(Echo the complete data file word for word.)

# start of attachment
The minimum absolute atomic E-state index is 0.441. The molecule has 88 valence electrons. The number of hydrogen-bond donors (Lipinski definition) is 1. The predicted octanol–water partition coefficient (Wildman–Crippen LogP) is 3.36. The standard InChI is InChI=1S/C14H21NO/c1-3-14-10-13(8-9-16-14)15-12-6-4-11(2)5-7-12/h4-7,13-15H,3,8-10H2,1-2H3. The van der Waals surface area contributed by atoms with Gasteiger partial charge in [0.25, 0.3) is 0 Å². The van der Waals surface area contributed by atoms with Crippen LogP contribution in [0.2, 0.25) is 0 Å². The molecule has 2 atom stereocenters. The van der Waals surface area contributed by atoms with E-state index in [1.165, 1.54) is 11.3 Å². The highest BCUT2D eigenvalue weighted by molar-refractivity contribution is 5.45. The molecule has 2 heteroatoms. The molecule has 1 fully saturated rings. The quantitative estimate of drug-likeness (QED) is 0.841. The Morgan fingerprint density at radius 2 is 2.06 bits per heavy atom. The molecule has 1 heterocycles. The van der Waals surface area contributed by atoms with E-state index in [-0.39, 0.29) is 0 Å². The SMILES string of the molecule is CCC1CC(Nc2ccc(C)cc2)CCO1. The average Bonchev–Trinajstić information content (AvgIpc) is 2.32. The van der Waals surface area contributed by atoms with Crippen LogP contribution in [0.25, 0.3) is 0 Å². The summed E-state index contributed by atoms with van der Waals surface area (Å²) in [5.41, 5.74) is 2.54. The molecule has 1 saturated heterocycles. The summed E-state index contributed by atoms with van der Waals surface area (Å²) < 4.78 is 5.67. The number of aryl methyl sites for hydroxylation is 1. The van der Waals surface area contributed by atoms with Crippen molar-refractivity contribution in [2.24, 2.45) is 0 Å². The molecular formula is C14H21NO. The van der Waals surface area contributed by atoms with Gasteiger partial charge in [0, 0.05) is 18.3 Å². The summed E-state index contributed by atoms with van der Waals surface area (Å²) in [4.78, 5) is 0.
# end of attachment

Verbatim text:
The minimum absolute atomic E-state index is 0.441. The molecule has 88 valence electrons. The number of hydrogen-bond donors (Lipinski definition) is 1. The predicted octanol–water partition coefficient (Wildman–Crippen LogP) is 3.36. The standard InChI is InChI=1S/C14H21NO/c1-3-14-10-13(8-9-16-14)15-12-6-4-11(2)5-7-12/h4-7,13-15H,3,8-10H2,1-2H3. The van der Waals surface area contributed by atoms with Gasteiger partial charge in [0.25, 0.3) is 0 Å². The van der Waals surface area contributed by atoms with Crippen LogP contribution in [0.2, 0.25) is 0 Å². The molecule has 2 atom stereocenters. The van der Waals surface area contributed by atoms with E-state index in [1.165, 1.54) is 11.3 Å². The highest BCUT2D eigenvalue weighted by molar-refractivity contribution is 5.45. The molecule has 2 heteroatoms. The molecule has 1 fully saturated rings. The quantitative estimate of drug-likeness (QED) is 0.841. The Morgan fingerprint density at radius 2 is 2.06 bits per heavy atom. The molecule has 1 heterocycles. The van der Waals surface area contributed by atoms with E-state index in [-0.39, 0.29) is 0 Å². The SMILES string of the molecule is CCC1CC(Nc2ccc(C)cc2)CCO1. The average Bonchev–Trinajstić information content (AvgIpc) is 2.32. The van der Waals surface area contributed by atoms with Crippen LogP contribution in [0.25, 0.3) is 0 Å². The summed E-state index contributed by atoms with van der Waals surface area (Å²) in [5.41, 5.74) is 2.54. The molecule has 1 saturated heterocycles. The summed E-state index contributed by atoms with van der Waals surface area (Å²) < 4.78 is 5.67. The number of aryl methyl sites for hydroxylation is 1. The van der Waals surface area contributed by atoms with Crippen molar-refractivity contribution in [2.24, 2.45) is 0 Å². The molecular formula is C14H21NO. The van der Waals surface area contributed by atoms with Gasteiger partial charge in [0, 0.05) is 18.3 Å². The summed E-state index contributed by atoms with van der Waals surface area (Å²) in [4.78, 5) is 0.